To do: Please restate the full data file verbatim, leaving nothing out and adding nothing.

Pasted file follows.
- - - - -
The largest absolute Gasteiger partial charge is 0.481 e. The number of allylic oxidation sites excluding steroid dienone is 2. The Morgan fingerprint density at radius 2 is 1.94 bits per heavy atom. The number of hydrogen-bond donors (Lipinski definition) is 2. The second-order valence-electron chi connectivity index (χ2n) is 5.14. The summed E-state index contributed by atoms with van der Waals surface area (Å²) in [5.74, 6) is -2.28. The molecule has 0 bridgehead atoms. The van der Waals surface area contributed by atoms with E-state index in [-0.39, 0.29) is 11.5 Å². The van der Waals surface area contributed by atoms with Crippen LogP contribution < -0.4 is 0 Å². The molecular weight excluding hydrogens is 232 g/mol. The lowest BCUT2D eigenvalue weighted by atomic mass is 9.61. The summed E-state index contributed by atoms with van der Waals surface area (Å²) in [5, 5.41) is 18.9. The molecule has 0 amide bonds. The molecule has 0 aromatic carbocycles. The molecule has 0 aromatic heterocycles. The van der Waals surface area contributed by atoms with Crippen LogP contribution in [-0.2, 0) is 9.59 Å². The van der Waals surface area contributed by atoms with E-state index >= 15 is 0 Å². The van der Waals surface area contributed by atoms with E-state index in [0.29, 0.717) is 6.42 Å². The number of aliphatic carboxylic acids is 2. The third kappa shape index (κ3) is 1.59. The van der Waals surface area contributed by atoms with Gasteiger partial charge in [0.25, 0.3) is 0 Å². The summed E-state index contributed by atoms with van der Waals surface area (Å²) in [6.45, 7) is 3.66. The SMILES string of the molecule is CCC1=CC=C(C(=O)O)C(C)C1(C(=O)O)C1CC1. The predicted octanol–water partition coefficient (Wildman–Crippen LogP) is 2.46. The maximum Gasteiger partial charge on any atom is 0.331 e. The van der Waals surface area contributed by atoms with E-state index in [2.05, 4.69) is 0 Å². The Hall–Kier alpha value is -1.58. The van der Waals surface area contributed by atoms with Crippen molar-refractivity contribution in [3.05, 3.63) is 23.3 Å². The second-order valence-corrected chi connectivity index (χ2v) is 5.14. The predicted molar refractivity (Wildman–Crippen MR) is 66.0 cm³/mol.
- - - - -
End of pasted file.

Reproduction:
The largest absolute Gasteiger partial charge is 0.481 e. The number of allylic oxidation sites excluding steroid dienone is 2. The Morgan fingerprint density at radius 2 is 1.94 bits per heavy atom. The number of hydrogen-bond donors (Lipinski definition) is 2. The second-order valence-electron chi connectivity index (χ2n) is 5.14. The summed E-state index contributed by atoms with van der Waals surface area (Å²) in [5.74, 6) is -2.28. The molecule has 0 bridgehead atoms. The van der Waals surface area contributed by atoms with E-state index in [-0.39, 0.29) is 11.5 Å². The van der Waals surface area contributed by atoms with Crippen LogP contribution < -0.4 is 0 Å². The molecular weight excluding hydrogens is 232 g/mol. The lowest BCUT2D eigenvalue weighted by atomic mass is 9.61. The summed E-state index contributed by atoms with van der Waals surface area (Å²) in [5, 5.41) is 18.9. The molecule has 0 amide bonds. The molecule has 0 aromatic carbocycles. The molecule has 0 aromatic heterocycles. The van der Waals surface area contributed by atoms with Crippen LogP contribution in [-0.2, 0) is 9.59 Å². The van der Waals surface area contributed by atoms with E-state index >= 15 is 0 Å². The van der Waals surface area contributed by atoms with E-state index in [0.29, 0.717) is 6.42 Å². The number of aliphatic carboxylic acids is 2. The third kappa shape index (κ3) is 1.59. The van der Waals surface area contributed by atoms with Gasteiger partial charge in [0.25, 0.3) is 0 Å². The summed E-state index contributed by atoms with van der Waals surface area (Å²) in [6.45, 7) is 3.66. The SMILES string of the molecule is CCC1=CC=C(C(=O)O)C(C)C1(C(=O)O)C1CC1. The predicted octanol–water partition coefficient (Wildman–Crippen LogP) is 2.46. The maximum Gasteiger partial charge on any atom is 0.331 e. The van der Waals surface area contributed by atoms with E-state index in [2.05, 4.69) is 0 Å². The Hall–Kier alpha value is -1.58. The van der Waals surface area contributed by atoms with Crippen molar-refractivity contribution in [3.05, 3.63) is 23.3 Å². The second-order valence-corrected chi connectivity index (χ2v) is 5.14. The predicted molar refractivity (Wildman–Crippen MR) is 66.0 cm³/mol.